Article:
Origins of Slavery in Ancient Greece
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When most of us think of Ancient Greece, certain images come to mind. We think of the Golden Age of Greece and the way the Greek culture has influenced Western Civilization. Without Ancient Greece, wouldn’t have certain concepts, such as democracy, theater, and even mathematics. We admire the architecture. We listen to grand stories about the mythological heroes and are generally fascinated by all that the Ancient Greeks accomplished.
However, there is a side of the Ancient Greek culture that isn’t often talked about. Not all of the people living in Ancient Greece were “free” or were actually considered citizens. There was a large slave population present in allt he Ancient-Greek city-states. For example, from around 450 B.C. to 320 B.C., there were around 100,000 slaves living in the city-state of Attica and the slaves were an essential part of the economy of Greece.
When learning about slavery in Ancient Greece, it’s a good idea to start at the beginning. Here’s a look at the origins of slavery in Ancient Greece:
Slavery Had an Early Beginning
There is some evidence that slavery was present starting with the Minoan civilization located where modern-day Crete is today. The Minoans are the earliest known people in Greece, and evidence of their greatness can still be found on the island at the grand palaces located at the archaeological sites in Knossos in modern-day Heraklion and other Minoan archaeological sites, such as Malia, located elsewhere on the island. The Minoans were known for their peaceful nature and have been shown to engage in trade with other civilizations, such as the Egyptians. There is also some evidence that the Minoans used slaves to help out. However, not much is known by how many slaves they used or whether or not slavery had a large economic impact.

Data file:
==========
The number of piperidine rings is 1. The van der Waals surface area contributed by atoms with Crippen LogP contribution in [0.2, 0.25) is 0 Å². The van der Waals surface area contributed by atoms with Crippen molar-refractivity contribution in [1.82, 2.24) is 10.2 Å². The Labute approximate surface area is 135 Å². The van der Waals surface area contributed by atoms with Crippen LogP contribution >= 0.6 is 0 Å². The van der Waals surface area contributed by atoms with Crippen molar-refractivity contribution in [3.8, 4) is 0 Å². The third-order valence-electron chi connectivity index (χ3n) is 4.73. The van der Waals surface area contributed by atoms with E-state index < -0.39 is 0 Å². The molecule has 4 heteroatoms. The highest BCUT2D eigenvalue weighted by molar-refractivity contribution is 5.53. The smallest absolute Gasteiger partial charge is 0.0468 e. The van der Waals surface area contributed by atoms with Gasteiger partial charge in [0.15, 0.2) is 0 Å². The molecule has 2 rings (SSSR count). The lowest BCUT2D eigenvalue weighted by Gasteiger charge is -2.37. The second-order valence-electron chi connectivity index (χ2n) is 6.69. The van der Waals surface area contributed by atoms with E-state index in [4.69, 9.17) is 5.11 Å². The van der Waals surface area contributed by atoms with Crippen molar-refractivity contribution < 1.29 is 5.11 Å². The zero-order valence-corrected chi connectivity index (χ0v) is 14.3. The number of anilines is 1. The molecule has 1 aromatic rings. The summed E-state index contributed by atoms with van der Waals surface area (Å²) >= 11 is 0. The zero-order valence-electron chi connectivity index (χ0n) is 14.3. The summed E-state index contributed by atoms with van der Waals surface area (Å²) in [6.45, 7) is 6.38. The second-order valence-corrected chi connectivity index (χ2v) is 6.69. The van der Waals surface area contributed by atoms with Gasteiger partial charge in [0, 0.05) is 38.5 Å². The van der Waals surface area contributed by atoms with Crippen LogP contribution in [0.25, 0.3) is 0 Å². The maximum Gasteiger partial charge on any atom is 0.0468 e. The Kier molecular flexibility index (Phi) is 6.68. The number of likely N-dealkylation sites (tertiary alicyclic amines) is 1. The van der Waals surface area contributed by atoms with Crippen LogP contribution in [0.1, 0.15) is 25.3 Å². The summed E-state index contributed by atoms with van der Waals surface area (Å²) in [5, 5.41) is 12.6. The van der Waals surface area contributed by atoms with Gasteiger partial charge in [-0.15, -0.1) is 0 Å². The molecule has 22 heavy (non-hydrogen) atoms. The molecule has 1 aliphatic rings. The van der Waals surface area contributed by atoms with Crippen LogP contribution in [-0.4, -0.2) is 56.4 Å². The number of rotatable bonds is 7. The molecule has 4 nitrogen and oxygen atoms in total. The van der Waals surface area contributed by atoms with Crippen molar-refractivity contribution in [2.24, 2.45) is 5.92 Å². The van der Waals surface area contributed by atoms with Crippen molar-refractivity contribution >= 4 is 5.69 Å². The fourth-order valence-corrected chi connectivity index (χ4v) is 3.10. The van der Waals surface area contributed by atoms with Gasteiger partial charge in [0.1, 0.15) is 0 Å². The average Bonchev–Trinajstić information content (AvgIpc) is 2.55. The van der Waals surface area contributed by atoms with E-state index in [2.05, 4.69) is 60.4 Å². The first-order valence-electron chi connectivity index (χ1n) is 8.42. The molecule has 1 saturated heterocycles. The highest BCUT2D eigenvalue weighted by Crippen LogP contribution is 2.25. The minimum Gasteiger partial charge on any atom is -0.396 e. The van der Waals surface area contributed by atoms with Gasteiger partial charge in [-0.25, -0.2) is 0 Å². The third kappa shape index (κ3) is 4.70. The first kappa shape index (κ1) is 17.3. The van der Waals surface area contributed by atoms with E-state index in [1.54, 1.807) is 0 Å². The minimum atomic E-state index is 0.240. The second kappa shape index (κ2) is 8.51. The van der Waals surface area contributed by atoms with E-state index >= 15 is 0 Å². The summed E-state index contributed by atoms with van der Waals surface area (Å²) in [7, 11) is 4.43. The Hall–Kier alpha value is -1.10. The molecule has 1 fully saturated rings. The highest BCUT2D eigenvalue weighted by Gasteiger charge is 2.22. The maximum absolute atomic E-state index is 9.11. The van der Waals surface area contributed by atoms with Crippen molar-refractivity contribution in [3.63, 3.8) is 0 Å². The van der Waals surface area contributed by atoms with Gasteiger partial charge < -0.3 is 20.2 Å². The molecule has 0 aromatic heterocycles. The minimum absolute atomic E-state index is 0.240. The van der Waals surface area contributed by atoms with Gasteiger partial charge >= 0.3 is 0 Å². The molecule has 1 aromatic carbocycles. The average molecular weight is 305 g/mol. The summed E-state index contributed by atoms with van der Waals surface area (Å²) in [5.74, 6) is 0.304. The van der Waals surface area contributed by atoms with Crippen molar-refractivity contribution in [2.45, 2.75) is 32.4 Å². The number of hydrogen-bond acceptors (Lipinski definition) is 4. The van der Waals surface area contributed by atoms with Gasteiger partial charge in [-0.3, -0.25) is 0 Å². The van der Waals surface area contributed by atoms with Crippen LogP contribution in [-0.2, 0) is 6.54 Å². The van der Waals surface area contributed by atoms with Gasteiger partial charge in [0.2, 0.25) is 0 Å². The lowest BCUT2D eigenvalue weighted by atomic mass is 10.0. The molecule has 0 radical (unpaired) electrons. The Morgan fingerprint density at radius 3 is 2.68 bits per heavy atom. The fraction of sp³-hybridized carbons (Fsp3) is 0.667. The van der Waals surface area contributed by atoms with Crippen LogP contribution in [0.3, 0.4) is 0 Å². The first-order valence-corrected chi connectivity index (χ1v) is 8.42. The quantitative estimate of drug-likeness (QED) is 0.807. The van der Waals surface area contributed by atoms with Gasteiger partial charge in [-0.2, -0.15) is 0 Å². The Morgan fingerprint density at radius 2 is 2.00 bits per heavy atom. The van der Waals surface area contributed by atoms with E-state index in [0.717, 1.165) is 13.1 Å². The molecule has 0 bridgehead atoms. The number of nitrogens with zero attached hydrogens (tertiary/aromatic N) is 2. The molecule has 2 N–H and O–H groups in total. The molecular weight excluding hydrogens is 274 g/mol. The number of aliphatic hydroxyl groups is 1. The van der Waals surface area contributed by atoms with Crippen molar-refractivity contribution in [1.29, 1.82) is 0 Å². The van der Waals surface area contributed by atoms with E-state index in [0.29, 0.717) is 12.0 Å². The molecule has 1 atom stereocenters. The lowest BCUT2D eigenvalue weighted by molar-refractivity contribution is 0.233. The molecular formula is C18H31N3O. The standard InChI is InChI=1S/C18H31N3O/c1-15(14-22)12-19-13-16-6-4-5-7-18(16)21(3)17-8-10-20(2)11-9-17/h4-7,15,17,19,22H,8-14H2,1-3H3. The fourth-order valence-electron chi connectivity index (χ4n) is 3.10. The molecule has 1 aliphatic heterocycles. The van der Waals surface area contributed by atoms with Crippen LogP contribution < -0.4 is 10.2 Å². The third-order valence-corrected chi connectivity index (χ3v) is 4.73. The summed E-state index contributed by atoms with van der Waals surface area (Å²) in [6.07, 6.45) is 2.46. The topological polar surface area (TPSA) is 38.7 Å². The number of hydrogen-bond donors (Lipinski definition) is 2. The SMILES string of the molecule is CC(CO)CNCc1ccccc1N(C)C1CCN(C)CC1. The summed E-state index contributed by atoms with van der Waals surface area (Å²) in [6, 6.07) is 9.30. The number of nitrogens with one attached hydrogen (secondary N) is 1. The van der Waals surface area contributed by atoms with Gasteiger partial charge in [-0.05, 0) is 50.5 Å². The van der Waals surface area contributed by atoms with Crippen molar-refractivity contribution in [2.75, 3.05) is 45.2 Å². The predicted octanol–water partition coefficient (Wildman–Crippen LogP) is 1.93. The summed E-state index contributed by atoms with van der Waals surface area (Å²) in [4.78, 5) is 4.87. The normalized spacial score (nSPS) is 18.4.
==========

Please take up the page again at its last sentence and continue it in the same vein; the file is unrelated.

Mycenaean Civilization Also Used Slaves
Once the Minoan civilization collapsed, the Mycenaeans took over as being the prominent civilization in Ancient Greece. There is some debate as to how the Mycenaean Civilization began and the Minoan Civilization ended. However, one thing historians do understand is that slavery started to be a common practice in Ancient Greece during the time when Mycenae thrived. The reason why historians know this is that archaeologists unearthed stone tablets in Pylos that described parts of the economy in Mycenae. One of the economic categories was listed as “slaves”, which usually referred to domestic slaves and also the “slaves of gods”, which referred to those people who were in service to the gods, usually Poseidon. Both types of slaves were common in Mycenae. After that, not much is known about the nature of slavery during the Greek Dark Ages, which came about after the Mycenaean Civilization collapsed.
As you can see, slavery started early on in Ancient Greece. Through the centuries, the role of slavery expanded and the slaves became increasingly important to the culture. In fact, the Ancient Spartans even enslaved an entire ethnic group known as the Helots. Here, the slave population actually outnumbered the Spartan population and much of how the society was structured depending on keeping the Helots from revolting.
Categorized in: Ancient Greek History
This post was written by GreekBoston.com